The Ultimate Guide to Your First Credit Card
Are you applying for your first credit card? Don’t worry – we’ve got you covered!
You finally realize you need a credit card – this is a big milestone in your financial life. Your first credit card plays a huge part in building a strong credit history, which makes it even more important to pick the right one.
It’s easy for you to feel lost when the options seem endless. After all, you will have to compare APR, annual fees, minimum payment, transaction fees – things that you might not be familiar with. Fret not, we’ll explain it all here.
So many options… Where do I begin?
In order to select the right first credit card, you need to know the main purpose behind your need for a credit card. Are you looking to build your credit score? Are you looking for a little financial help for a major one-off purchase? Are you looking to earn rewards from your purchases? Once you know your purpose, you can begin your hunt for the perfect credit card.
How do Credit Cards differ?
Credit cards can generally be broken down into two types: rewards and non-rewards cards.
If you know that you can pay off your full balance at the end of each month, you should try to get a credit card that offers rewards. These cards reward you a percentage of the money you spend in the form cash back or redeemable points.
However, if you’re looking to extend some credit, you should consider applying for non-rewards cards which usually offer lower APR as well as more relaxed credit extension provisions.
What kind of rewards card should I get?
Rewards usually come in the form of hotel, airline, travel, or cash back. As a first-timer, unless you earn a lot and know that you will spend more than $24,000 annually, go with a good cash back credit card. A percentage of your spending will typically be rewarded to you as statement credit to set off your bill payment, like a rebate on your purchases.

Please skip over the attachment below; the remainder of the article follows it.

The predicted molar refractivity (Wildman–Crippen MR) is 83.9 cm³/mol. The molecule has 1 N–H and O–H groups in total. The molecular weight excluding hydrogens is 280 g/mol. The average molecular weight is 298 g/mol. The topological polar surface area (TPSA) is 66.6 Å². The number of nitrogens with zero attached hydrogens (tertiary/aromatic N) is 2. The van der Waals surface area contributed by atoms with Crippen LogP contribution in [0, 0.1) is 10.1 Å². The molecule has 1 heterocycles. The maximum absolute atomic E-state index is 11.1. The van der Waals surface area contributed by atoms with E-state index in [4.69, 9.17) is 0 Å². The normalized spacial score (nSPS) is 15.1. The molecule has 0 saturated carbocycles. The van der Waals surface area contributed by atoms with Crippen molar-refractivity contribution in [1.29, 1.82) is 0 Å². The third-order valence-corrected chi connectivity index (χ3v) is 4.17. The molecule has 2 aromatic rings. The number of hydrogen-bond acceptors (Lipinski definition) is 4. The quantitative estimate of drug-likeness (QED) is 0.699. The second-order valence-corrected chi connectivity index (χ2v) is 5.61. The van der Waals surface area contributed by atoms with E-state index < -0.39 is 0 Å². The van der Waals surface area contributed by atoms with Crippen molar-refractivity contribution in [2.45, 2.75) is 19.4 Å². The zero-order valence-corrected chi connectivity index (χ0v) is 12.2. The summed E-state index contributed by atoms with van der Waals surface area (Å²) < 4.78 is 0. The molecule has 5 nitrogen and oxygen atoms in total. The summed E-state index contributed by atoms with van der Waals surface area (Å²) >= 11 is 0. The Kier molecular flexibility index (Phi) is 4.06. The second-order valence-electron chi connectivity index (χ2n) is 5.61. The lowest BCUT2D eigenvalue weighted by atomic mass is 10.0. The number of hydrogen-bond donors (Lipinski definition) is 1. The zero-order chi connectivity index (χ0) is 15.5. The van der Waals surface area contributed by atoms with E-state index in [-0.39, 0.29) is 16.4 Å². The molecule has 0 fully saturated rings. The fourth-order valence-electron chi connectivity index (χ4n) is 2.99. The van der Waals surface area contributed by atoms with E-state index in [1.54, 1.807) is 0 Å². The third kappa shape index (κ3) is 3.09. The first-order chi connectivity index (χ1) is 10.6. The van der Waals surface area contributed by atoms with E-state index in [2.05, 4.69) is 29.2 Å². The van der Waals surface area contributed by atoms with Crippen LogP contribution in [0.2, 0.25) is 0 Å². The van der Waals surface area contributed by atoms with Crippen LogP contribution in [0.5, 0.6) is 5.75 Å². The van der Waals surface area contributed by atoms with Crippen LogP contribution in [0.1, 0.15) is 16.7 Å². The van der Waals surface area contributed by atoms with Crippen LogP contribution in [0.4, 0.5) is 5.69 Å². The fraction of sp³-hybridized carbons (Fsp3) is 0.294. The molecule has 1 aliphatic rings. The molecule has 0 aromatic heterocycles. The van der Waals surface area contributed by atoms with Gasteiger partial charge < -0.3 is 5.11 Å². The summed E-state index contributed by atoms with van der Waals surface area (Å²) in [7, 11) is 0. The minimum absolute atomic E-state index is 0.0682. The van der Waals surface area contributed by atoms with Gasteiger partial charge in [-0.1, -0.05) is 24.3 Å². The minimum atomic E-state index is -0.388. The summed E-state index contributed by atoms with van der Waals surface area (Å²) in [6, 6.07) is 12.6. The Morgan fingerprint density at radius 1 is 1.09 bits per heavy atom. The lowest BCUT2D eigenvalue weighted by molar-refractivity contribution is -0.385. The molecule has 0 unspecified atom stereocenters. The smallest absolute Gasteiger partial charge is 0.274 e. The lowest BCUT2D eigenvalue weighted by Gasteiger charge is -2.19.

While travel, hotel or airline rewards are usually valued more, they also come with higher APR, annual fee and sometimes minimum spending requirements before you get these rewards. Banks might also want you to have an excellent credit history before you could get your hands on those cards. So for a card that you will hold for life, get a good cash back credit card with no annual fee.
Why is the first credit card so important?
Remember how the length of credit history accounts for 15% of your total FICO score? Unlike your first car, your first credit card is something you would hope to hold onto for life. Cancelling your oldest credit card hurts your FICO score more so than it would on your newer cards. This makes it especially important to make the right decision when choosing your first credit card – you don’t want to be holding onto a card you don’t want – which is another reason you should avoid annual fees for your first credit card.
What is the minimum age required to apply for a credit card?
18 – but after the Credit CARD act of 2009, if you’re between 18 and 21, you will need to either show you have your own income or have someone co-sign your application. The bank just wants to know that you’re able to pay down credit card balances.
Is it possible to have a credit score without ever having had a credit card?